• The epidemiological situation in Burundi remains a focus in 2020 with episodes of cholera, a relatively high incidence of malaria, measles cases and the COVID-19 pandemic. On September 29th, Burundi reported 508 cases of COVID-19 (including 1 death).
• The consequences of the floods in the first half of the year continue to be felt by those displaced who have lost their home and their livelihoods.
• UNICEF and its partners are providing a multidisciplinary response to the 25,000 people in temporary displacement sites and are supporting the Ministry of Health (MOH) in responding to health emergencies.
• More than 28,500 children received treatment for severe acute malnutrition, 60,000 people had improved access to clean water, 114,000 benefited from hygiene awareness and supplies, and more than 146,000 children were provided with critical protection services.
• As of the first quarter of 2020, UNICEF has mobilized 44 per cent of the 2020 Humanitarian Action for Children (HAC) funding to address the most essential needs of children and women in Burundi. US$ 9 million is still needed to respond adequately to the situation of displaced persons, disaster victims, returnees and those affected and at risk of epidemics.
Situation in Numbers
976,170 children in need of humanitarian assistance
1.74 million people in need (HNO 2020)
136,610 Internally displaced people in 18 provinces (IOM DTM June 2020)
92,170 people repatriated from Tanzania
Funding Overview and Partnerships
UNICEF’s appeal for Burundi stands at US$ 16.5 million to sustain the provision of life-saving services for women and children affected by humanitarian crises, for which 44% has been mobilised as of 30 September 2020.
While much effort is now being put into responding to the COVID-19 pandemic in the country (which is reported separately from this sitrep), it has become critical to provide visibility to under-funded areas of humanitarian programming. Response to floods, protection and WASH needs of returnees and internally displaced persons remain priorities for UNICEF and its partners.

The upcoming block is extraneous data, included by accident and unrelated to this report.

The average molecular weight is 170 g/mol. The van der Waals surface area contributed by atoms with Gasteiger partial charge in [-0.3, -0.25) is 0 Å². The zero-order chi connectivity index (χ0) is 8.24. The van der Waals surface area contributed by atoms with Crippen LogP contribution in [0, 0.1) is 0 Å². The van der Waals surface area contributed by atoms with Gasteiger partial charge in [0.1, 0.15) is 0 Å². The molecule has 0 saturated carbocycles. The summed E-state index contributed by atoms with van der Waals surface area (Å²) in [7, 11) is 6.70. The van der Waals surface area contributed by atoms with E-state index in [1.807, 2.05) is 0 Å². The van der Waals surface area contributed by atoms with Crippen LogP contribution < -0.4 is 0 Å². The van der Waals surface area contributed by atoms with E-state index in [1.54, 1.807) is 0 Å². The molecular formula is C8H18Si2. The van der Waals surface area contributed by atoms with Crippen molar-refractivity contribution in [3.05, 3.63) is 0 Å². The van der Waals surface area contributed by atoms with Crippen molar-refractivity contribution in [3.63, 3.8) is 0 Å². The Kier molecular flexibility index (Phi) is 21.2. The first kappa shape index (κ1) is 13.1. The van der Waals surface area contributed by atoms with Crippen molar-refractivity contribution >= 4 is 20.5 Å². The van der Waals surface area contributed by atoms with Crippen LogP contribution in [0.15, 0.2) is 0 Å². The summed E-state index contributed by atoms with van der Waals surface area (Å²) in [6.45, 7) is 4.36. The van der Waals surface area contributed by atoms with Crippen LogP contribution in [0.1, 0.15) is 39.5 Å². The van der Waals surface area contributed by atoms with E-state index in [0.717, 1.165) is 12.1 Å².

Situation Overview & Humanitarian Needs
The year 2020 began with episodes of heavy rain and wind that were repeated throughout the first half of the year and caused considerable material and human damage. UNICEF and its partners were present from the first days to respond to the most urgent needs to approximately 100,000 people affected. However, efforts are still needed today to be able to provide the necessary services to the affected families and enable them to recover and live in dignity.
While cholera and malaria diseases persisted in the country, efforts were deployed to prevent the risk of Ebola spillover from the Democratic Republic of Congo before the epidemic was declared over. The COVID-19 pandemic hit Burundi on March 31, 2020. A mass testing campaign began in July and reported 508 cases out of 36,452 people tested and one death as of September 29th. A response plan was developed by the MoH, together with partners in March. The public health emergency operation centre was made operational in September making it possible to strengthen the coordination of response services.
Finally, since the May 2020 elections, a gradual return of Burundians, including those who had found refuge in Tanzania and Rwanda, is expected. A tripartite agreement was also signed in August between Burundi, Rwanda and UNHCR to organize the process of voluntary repatriation. Since that date, more than a thousand Burundians have already been able to return from Rwanda.